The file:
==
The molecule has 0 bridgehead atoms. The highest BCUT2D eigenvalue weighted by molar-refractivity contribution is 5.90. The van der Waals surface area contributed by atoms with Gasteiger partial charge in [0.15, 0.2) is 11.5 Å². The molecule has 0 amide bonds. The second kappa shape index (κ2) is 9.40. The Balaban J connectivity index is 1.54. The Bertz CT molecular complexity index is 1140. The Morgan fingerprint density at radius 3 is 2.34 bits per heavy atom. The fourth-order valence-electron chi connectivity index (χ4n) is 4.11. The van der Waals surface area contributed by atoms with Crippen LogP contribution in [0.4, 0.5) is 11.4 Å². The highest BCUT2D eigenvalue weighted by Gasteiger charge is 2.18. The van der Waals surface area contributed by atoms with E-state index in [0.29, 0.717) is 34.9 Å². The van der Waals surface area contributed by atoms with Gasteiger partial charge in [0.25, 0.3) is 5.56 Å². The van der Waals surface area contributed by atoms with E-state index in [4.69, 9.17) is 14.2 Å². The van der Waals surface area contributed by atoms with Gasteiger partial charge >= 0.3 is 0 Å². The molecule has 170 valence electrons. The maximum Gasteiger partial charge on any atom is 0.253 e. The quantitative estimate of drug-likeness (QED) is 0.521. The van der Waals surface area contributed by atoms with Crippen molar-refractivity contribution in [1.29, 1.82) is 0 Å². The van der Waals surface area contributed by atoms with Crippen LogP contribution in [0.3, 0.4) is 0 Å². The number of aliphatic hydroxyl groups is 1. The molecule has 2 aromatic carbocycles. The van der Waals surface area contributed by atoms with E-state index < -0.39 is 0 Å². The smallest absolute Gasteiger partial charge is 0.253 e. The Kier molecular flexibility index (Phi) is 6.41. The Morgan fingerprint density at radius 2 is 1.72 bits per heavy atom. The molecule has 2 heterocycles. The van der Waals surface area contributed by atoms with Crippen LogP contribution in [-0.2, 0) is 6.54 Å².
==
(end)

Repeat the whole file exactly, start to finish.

The molecule has 0 bridgehead atoms. The highest BCUT2D eigenvalue weighted by molar-refractivity contribution is 5.90. The van der Waals surface area contributed by atoms with Gasteiger partial charge in [0.15, 0.2) is 11.5 Å². The molecule has 0 amide bonds. The second kappa shape index (κ2) is 9.40. The Balaban J connectivity index is 1.54. The Bertz CT molecular complexity index is 1140. The Morgan fingerprint density at radius 3 is 2.34 bits per heavy atom. The fourth-order valence-electron chi connectivity index (χ4n) is 4.11. The van der Waals surface area contributed by atoms with Crippen LogP contribution in [0.4, 0.5) is 11.4 Å². The highest BCUT2D eigenvalue weighted by Gasteiger charge is 2.18. The van der Waals surface area contributed by atoms with E-state index in [0.29, 0.717) is 34.9 Å². The van der Waals surface area contributed by atoms with Gasteiger partial charge in [0.25, 0.3) is 5.56 Å². The van der Waals surface area contributed by atoms with E-state index in [4.69, 9.17) is 14.2 Å². The van der Waals surface area contributed by atoms with Gasteiger partial charge >= 0.3 is 0 Å². The molecule has 170 valence electrons. The maximum Gasteiger partial charge on any atom is 0.253 e. The quantitative estimate of drug-likeness (QED) is 0.521. The van der Waals surface area contributed by atoms with Crippen molar-refractivity contribution in [1.29, 1.82) is 0 Å². The van der Waals surface area contributed by atoms with Crippen LogP contribution in [0.3, 0.4) is 0 Å². The number of aliphatic hydroxyl groups is 1. The molecule has 2 aromatic carbocycles. The van der Waals surface area contributed by atoms with E-state index < -0.39 is 0 Å². The smallest absolute Gasteiger partial charge is 0.253 e. The Kier molecular flexibility index (Phi) is 6.41. The Morgan fingerprint density at radius 2 is 1.72 bits per heavy atom. The molecule has 2 heterocycles. The van der Waals surface area contributed by atoms with Crippen LogP contribution in [-0.2, 0) is 6.54 Å².